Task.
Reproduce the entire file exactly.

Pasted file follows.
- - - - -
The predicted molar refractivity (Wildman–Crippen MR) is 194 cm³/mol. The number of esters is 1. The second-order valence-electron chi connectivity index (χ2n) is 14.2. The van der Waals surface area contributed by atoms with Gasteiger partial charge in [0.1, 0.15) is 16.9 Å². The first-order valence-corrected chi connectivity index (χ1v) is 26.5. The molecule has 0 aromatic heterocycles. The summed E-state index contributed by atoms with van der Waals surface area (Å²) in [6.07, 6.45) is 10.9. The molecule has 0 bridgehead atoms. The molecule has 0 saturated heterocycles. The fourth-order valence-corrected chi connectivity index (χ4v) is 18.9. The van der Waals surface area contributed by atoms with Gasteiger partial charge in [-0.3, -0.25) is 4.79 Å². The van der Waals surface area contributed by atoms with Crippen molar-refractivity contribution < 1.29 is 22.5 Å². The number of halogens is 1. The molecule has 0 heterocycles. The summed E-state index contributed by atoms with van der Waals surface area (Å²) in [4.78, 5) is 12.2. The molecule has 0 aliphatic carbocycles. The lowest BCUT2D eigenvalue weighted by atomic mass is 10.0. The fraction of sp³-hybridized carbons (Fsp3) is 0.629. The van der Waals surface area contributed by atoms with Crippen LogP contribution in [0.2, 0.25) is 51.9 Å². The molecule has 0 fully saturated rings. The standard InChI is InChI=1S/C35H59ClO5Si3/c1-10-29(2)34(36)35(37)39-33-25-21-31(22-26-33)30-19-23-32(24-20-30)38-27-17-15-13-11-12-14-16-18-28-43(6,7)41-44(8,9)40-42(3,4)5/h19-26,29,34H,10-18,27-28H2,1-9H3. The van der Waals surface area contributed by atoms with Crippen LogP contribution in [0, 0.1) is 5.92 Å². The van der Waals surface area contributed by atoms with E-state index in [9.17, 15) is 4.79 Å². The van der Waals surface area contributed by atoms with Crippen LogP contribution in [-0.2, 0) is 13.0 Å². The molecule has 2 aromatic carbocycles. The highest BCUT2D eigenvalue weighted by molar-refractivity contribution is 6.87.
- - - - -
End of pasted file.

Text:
The predicted molar refractivity (Wildman–Crippen MR) is 194 cm³/mol. The number of esters is 1. The second-order valence-electron chi connectivity index (χ2n) is 14.2. The van der Waals surface area contributed by atoms with Gasteiger partial charge in [0.1, 0.15) is 16.9 Å². The first-order valence-corrected chi connectivity index (χ1v) is 26.5. The molecule has 0 aromatic heterocycles. The summed E-state index contributed by atoms with van der Waals surface area (Å²) in [6.07, 6.45) is 10.9. The molecule has 0 bridgehead atoms. The molecule has 0 saturated heterocycles. The fourth-order valence-corrected chi connectivity index (χ4v) is 18.9. The van der Waals surface area contributed by atoms with Gasteiger partial charge in [-0.3, -0.25) is 4.79 Å². The van der Waals surface area contributed by atoms with Crippen molar-refractivity contribution < 1.29 is 22.5 Å². The number of halogens is 1. The molecule has 0 heterocycles. The summed E-state index contributed by atoms with van der Waals surface area (Å²) in [4.78, 5) is 12.2. The molecule has 0 aliphatic carbocycles. The lowest BCUT2D eigenvalue weighted by atomic mass is 10.0. The fraction of sp³-hybridized carbons (Fsp3) is 0.629. The van der Waals surface area contributed by atoms with Crippen LogP contribution in [0.2, 0.25) is 51.9 Å². The molecule has 0 fully saturated rings. The standard InChI is InChI=1S/C35H59ClO5Si3/c1-10-29(2)34(36)35(37)39-33-25-21-31(22-26-33)30-19-23-32(24-20-30)38-27-17-15-13-11-12-14-16-18-28-43(6,7)41-44(8,9)40-42(3,4)5/h19-26,29,34H,10-18,27-28H2,1-9H3. The van der Waals surface area contributed by atoms with Crippen LogP contribution in [0, 0.1) is 5.92 Å². The van der Waals surface area contributed by atoms with E-state index in [9.17, 15) is 4.79 Å². The van der Waals surface area contributed by atoms with Crippen LogP contribution in [-0.2, 0) is 13.0 Å². The molecule has 2 aromatic carbocycles. The highest BCUT2D eigenvalue weighted by molar-refractivity contribution is 6.87.